Want to know how to show, don’t tell?
This is the first in an nine part series on tips for showing instead of telling.
Currently reading Part 1
If your teacher hasn’t yet told you to “show, don’t tell” in your papers, they probably will soon.
And when it does happen (usually in red ink accompanied by an exclamation point), it’s frustrating. You try your hardest on the paper, but you get that angry “SHOW, DON’T TELL!!” and you’re thinking, “But how do I do that??”
What does it mean to show, don’t tell?
Even if your teacher hasn’t yet written this on one of your papers, this pro writing tip is for you.
If you get this figured out now, your writing will rocket to the next level. People will read your writing and they’ll go, “Wow! This is GOOD!” They may not know why it’s good, but you will because you will have learned the secret to showing instead of telling.
Over the next several weeks, we’re going to look at 8 tips for showing instead of telling. These aren’t the only the ways to show instead of tell, but these will get you started. Before we jump into those tips, let’s figure out what the heck “show, don’t tell” means. This post will explain what it means to show instead of tell. The next post will give you the first major tip.
Where show, don’t tell comes from
So, you probably remember doing the show and tell thing in elementary, right?
“This is my Transformer, Optimus Prime, and he… um… can turn into a truck.”
That’s show and tell in Kindergarten. Kids bring some kind of possession to class and… well… show it and tell about it (bet you didn’t see that comin’).
But imagine with me for a minute that your forgetful classmate (let’s call him Jonny)—the guy who sits in the back picking his nose (don’t judge, you’ve done it too)… anyway, your forgetful classmate Jonny forgets about show and tell day. He gets up in front of the class, and we’re all wondering what he’s gonna pull out to show us (hopefully not something from his nose). He stands there awkwardly and says, “I have a fat cat at home. He’s so fat!”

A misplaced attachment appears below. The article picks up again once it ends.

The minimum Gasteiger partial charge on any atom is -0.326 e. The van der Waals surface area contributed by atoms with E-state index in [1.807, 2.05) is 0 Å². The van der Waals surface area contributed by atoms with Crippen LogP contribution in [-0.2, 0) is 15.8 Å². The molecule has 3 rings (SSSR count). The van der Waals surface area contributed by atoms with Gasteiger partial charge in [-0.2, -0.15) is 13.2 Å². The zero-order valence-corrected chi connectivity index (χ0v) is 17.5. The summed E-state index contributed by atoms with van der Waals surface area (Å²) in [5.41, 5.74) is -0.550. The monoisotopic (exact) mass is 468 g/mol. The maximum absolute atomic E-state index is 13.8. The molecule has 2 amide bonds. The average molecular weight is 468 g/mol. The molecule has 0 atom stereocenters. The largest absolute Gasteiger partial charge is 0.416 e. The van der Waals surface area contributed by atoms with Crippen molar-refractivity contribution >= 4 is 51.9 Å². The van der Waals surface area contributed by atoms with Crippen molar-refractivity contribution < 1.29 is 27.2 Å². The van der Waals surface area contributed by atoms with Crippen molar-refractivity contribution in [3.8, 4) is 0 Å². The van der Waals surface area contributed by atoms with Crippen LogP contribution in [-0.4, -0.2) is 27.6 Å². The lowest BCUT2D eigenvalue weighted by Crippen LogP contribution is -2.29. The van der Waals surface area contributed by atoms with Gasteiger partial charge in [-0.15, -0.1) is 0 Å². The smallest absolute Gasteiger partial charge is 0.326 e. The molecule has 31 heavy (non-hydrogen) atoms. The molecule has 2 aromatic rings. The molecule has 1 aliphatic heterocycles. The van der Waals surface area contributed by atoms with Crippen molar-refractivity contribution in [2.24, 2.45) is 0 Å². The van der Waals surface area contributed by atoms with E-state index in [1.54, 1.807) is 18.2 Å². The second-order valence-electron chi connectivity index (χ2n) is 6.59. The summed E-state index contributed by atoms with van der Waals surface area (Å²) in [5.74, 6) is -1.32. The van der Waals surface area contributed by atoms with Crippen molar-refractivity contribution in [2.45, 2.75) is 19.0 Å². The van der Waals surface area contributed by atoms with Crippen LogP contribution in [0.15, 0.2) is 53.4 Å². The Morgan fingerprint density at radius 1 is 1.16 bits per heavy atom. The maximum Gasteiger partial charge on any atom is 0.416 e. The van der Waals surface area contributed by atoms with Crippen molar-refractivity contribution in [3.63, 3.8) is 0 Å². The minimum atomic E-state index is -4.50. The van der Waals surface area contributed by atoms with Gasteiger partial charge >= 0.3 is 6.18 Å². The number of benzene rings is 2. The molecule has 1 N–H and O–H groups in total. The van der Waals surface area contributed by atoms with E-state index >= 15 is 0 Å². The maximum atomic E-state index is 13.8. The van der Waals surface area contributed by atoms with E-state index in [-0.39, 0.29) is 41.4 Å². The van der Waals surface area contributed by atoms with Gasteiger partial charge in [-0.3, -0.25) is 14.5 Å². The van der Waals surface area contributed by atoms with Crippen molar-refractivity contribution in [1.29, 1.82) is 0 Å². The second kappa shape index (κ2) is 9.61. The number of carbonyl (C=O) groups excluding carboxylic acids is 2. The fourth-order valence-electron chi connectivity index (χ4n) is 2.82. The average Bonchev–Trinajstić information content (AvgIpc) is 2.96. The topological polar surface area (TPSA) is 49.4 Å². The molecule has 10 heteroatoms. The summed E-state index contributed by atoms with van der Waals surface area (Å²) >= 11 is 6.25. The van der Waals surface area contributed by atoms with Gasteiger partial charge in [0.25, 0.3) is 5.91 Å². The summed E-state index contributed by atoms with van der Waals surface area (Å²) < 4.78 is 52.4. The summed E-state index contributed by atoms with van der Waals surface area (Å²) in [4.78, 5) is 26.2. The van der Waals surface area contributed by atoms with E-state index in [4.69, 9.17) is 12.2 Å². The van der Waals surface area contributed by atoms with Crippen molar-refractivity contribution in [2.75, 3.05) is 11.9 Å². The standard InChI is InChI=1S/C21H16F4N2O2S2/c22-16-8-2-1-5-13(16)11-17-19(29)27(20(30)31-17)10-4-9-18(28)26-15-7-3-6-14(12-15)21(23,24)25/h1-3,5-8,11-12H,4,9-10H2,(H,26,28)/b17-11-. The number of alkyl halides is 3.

What’s our reaction? We just roll our eyes, right. We’re bored.
Why are we bored? Because he’s telling us about a fat cat, but he’s not showing us anything. What kind of cat does he have—a tabby, Siamese, three-legged? And just how fat is he, anyway? Are we talking slightly flabby or sumo-wrestler’s-mother fat?
That’s the difference between showing and telling. Telling gives general information (sad, fat, cat, lazy, ship, etc.). But showing gives the specifics (sobbing uncontrollably, rolls of fat jiggled as he walked, tabby, freighter, etc.).
How we can show and tell in our writing
We do this same thing in our writing. We write sentences like, “The bad guys attacked the house.”
What do you think of when you read “bad guys?” I bet it’s not the same thing I’m thinking. I’m thinking a gang of trucker-like men with thick biker-like muscles, wearing black beaters, skull caps, and leather pants. Each of them sports sunglasses and brass knuckles. Most have scruffy beards—except the new guy; he’s too young for beards—and they all have tattoos of angry clouds on their right arms (again, except for the new guy).
What changed in the description of the bad guys?
The first example was telling. It’s a shorter description, and it just tells us there are bad guys and they are attacking the house. Look at the second description. See how many different descriptive words and phrases I added to the bad guys, and I never once used the word bad guys. I showed you what they looked like.
If you’re still, like, “yes, but how did you do that?” No problem. Let me give you 8 tips to help you show instead of tell in your writing. Start using these today, and you’ll see a huge difference in your writing.
Currently reading Part 1